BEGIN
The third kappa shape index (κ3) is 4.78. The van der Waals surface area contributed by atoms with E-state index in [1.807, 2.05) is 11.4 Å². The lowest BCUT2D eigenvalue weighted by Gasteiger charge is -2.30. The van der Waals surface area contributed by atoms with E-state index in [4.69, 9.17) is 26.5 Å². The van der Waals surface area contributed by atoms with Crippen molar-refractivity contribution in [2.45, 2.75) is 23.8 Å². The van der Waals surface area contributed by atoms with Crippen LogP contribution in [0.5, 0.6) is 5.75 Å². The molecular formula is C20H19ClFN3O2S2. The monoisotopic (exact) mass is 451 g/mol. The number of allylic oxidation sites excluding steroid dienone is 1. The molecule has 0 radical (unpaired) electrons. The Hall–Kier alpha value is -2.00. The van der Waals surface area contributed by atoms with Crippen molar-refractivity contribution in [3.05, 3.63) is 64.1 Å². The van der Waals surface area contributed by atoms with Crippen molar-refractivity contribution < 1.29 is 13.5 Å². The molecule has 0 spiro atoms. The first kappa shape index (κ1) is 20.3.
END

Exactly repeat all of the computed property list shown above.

The third kappa shape index (κ3) is 4.78. The van der Waals surface area contributed by atoms with E-state index in [1.807, 2.05) is 11.4 Å². The lowest BCUT2D eigenvalue weighted by Gasteiger charge is -2.30. The van der Waals surface area contributed by atoms with E-state index in [4.69, 9.17) is 26.5 Å². The van der Waals surface area contributed by atoms with Crippen molar-refractivity contribution in [2.45, 2.75) is 23.8 Å². The van der Waals surface area contributed by atoms with Crippen LogP contribution in [0.5, 0.6) is 5.75 Å². The molecular formula is C20H19ClFN3O2S2. The monoisotopic (exact) mass is 451 g/mol. The number of allylic oxidation sites excluding steroid dienone is 1. The molecule has 0 radical (unpaired) electrons. The Hall–Kier alpha value is -2.00. The van der Waals surface area contributed by atoms with Crippen molar-refractivity contribution in [3.05, 3.63) is 64.1 Å². The van der Waals surface area contributed by atoms with Crippen molar-refractivity contribution < 1.29 is 13.5 Å². The molecule has 0 spiro atoms. The first kappa shape index (κ1) is 20.3.